Army camp, Medicine Hat, Alberta. 1915.

At the time, Medicine Hat was known less for its architectural marvels and more for its industrial supremacy. The city was called the "Pittsburgh of Western Canada," and it was being envisioned as a major manufacturing and distribution centre. To ensure that this vision was met, the Medicine Hat Board of Trade mounted a massive advertising campaign, sending out 40,000 pamphlets and 16,000 copies of the Medicine Hat Manufacturer throughout Canada, the United States, and Great Britain. By 1912, some of the largest factories included the Alberta Clay Product Company, the Ogilvie Flour Mills, the Canada Cement Company, and Maple Leaf Milling. Medicine Hat had many brick factories, to keep up with the demands of the construction boom. Alberta Clay Products was the largest brick producer in the country, shipping three million bricks to Edmonton and half a million bricks to Saskatoon in 1912 alone. Charles Pratt founded Medalta Stoneware Ltd. in 1915. This industry survived the later recession and grew, eventually gaining national prestige until it closed its doors in 1954. In addition to thriving flour, brick, and clay industries, Medicine Hat was also famous for its greenhouses.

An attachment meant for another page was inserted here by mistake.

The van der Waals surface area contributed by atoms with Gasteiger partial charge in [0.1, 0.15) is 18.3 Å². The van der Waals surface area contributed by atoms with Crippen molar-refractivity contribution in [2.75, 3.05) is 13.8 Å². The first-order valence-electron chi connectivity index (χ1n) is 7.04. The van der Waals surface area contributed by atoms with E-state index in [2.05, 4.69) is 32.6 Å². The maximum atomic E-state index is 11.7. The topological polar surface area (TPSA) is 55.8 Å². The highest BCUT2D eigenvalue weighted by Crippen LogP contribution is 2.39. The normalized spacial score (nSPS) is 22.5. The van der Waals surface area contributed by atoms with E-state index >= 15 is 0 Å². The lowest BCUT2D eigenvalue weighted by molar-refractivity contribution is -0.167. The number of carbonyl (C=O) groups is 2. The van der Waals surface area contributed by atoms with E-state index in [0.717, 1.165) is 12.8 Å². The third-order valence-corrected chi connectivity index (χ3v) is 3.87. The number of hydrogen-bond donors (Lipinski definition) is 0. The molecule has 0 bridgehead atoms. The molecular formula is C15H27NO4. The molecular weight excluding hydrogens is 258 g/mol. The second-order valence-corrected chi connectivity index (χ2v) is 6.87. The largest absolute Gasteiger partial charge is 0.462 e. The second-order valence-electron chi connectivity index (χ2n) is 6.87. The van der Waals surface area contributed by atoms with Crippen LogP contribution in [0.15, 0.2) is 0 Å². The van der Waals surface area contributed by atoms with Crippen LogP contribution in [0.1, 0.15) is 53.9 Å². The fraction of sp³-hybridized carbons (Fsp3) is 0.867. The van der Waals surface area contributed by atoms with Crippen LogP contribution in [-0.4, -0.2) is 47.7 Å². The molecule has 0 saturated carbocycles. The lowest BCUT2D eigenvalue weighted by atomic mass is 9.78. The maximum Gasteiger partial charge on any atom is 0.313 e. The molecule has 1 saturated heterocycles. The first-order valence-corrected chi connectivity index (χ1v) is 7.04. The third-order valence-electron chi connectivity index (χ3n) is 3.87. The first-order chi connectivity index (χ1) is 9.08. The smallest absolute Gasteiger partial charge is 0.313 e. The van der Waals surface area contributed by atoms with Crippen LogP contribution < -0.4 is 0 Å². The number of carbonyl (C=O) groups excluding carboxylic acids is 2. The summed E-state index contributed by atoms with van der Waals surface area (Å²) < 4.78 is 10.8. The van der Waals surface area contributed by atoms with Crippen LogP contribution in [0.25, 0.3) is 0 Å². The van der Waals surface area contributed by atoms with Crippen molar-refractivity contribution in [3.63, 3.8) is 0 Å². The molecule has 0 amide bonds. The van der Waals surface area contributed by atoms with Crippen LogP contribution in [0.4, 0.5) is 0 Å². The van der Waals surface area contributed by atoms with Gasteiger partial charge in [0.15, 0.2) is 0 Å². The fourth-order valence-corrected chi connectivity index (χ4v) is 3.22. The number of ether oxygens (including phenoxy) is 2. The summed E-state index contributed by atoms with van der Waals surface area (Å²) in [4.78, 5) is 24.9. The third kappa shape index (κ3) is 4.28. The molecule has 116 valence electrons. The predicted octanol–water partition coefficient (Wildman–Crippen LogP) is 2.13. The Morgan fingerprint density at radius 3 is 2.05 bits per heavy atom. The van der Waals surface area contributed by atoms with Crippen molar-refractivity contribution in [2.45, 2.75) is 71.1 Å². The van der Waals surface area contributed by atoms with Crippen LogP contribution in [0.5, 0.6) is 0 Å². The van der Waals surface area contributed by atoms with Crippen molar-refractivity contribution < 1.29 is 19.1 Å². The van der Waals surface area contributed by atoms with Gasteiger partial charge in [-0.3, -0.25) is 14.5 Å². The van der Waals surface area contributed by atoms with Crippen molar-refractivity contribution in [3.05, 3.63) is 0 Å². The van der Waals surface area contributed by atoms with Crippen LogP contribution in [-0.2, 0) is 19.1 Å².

By 1914 the city's boom witnessed a sharp decline. The CPR chose Calgary over Medicine Hat as the location for its repair shops. By this time, Alberta was in a province-wide recession. Moreover, the city, which had been dishing out concessions to industry such as free real estate, cheap natural gas, and tax exemptions - was going broke. Medicine Hat's population shrunk. By 1915, there were less than 9000 citizens; many buildings stood empty and unemployment rates were high. Real estate prices tanked, and industries were losing markets and closing their doors.

While the situation was bad in Medicine Hat, it was still worse in Redcliff. On June 25 of 1915, the town was devastated by a tornado that destroyed 12 commercial buildings, numerous homes, and its knitting factory and cigar factory, causing $150,000 worth of damage. Redcliff did not recover from the tornado, and it would never again rival Medicine Hat in any capacity.

In 1917, as the war neared its end, a farming crisis struck due to drought, leading to the highest farm abandonment rates in the Medicine Hat area's history. Suffield, in wheat heartland, became a ghost town. For the next two decades, Medicine Hat region's population stagnated and shrunk under the pressures of drought and an international recession.


Keer, Stephani. The Hat was a Boom Town until the CPR shops went to Calgary. Alberta in the 20th Century, Vol. 2: The Boom and the Bust 1910-1914. Edmonton: United Western Communications Ltd., 1991.

Gould, Ed. Medicine Hat: All Hell for a Basement. Medicine Hat: City of Medicine Hat, 1981.

Jones, David C., L.J. Roy Wilson, and Donny White. The Weather Factory: A Pictorial History of Medicine Hat. Saskatoon: Western Producer Prairie Books, 1988.

Mehrer, Peter. Run that by me Again. Medicine Hat news, 2000. Medicine Hat: Our Unforgettable History, 1885-2005. Medicine Hat News.